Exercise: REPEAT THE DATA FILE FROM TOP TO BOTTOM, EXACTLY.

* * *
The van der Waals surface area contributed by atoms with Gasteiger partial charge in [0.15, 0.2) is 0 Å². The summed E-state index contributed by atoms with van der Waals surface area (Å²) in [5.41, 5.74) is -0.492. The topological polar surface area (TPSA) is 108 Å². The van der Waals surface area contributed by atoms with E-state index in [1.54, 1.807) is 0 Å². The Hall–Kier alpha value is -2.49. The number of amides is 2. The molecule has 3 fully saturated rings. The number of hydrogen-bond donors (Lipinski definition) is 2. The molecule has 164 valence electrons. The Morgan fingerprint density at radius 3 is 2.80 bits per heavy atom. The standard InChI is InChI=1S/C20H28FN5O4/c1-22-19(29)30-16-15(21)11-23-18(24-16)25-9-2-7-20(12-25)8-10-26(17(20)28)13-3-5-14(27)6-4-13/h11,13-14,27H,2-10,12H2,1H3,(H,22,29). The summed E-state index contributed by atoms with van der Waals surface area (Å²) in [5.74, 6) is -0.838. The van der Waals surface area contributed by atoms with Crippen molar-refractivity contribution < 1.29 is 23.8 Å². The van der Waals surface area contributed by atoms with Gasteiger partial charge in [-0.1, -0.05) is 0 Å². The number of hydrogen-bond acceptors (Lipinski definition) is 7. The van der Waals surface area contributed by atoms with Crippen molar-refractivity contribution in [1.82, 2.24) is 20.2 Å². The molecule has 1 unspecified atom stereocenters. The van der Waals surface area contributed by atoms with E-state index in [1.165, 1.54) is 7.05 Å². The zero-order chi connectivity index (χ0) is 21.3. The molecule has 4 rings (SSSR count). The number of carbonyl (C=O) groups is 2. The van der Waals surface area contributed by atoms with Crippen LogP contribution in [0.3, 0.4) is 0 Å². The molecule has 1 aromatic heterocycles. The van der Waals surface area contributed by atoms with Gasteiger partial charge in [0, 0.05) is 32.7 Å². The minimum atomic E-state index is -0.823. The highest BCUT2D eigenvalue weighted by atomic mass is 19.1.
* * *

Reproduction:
The van der Waals surface area contributed by atoms with Gasteiger partial charge in [0.15, 0.2) is 0 Å². The summed E-state index contributed by atoms with van der Waals surface area (Å²) in [5.41, 5.74) is -0.492. The topological polar surface area (TPSA) is 108 Å². The van der Waals surface area contributed by atoms with E-state index in [1.54, 1.807) is 0 Å². The Hall–Kier alpha value is -2.49. The number of amides is 2. The molecule has 3 fully saturated rings. The number of hydrogen-bond donors (Lipinski definition) is 2. The molecule has 164 valence electrons. The Morgan fingerprint density at radius 3 is 2.80 bits per heavy atom. The standard InChI is InChI=1S/C20H28FN5O4/c1-22-19(29)30-16-15(21)11-23-18(24-16)25-9-2-7-20(12-25)8-10-26(17(20)28)13-3-5-14(27)6-4-13/h11,13-14,27H,2-10,12H2,1H3,(H,22,29). The summed E-state index contributed by atoms with van der Waals surface area (Å²) in [5.74, 6) is -0.838. The van der Waals surface area contributed by atoms with Crippen molar-refractivity contribution < 1.29 is 23.8 Å². The van der Waals surface area contributed by atoms with Gasteiger partial charge in [-0.1, -0.05) is 0 Å². The number of hydrogen-bond acceptors (Lipinski definition) is 7. The van der Waals surface area contributed by atoms with Crippen molar-refractivity contribution in [1.82, 2.24) is 20.2 Å². The molecule has 1 unspecified atom stereocenters. The van der Waals surface area contributed by atoms with E-state index in [1.165, 1.54) is 7.05 Å². The zero-order chi connectivity index (χ0) is 21.3. The molecule has 4 rings (SSSR count). The number of carbonyl (C=O) groups is 2. The van der Waals surface area contributed by atoms with Crippen LogP contribution in [0.3, 0.4) is 0 Å². The molecule has 1 aromatic heterocycles. The van der Waals surface area contributed by atoms with Gasteiger partial charge in [0, 0.05) is 32.7 Å². The minimum atomic E-state index is -0.823. The highest BCUT2D eigenvalue weighted by atomic mass is 19.1.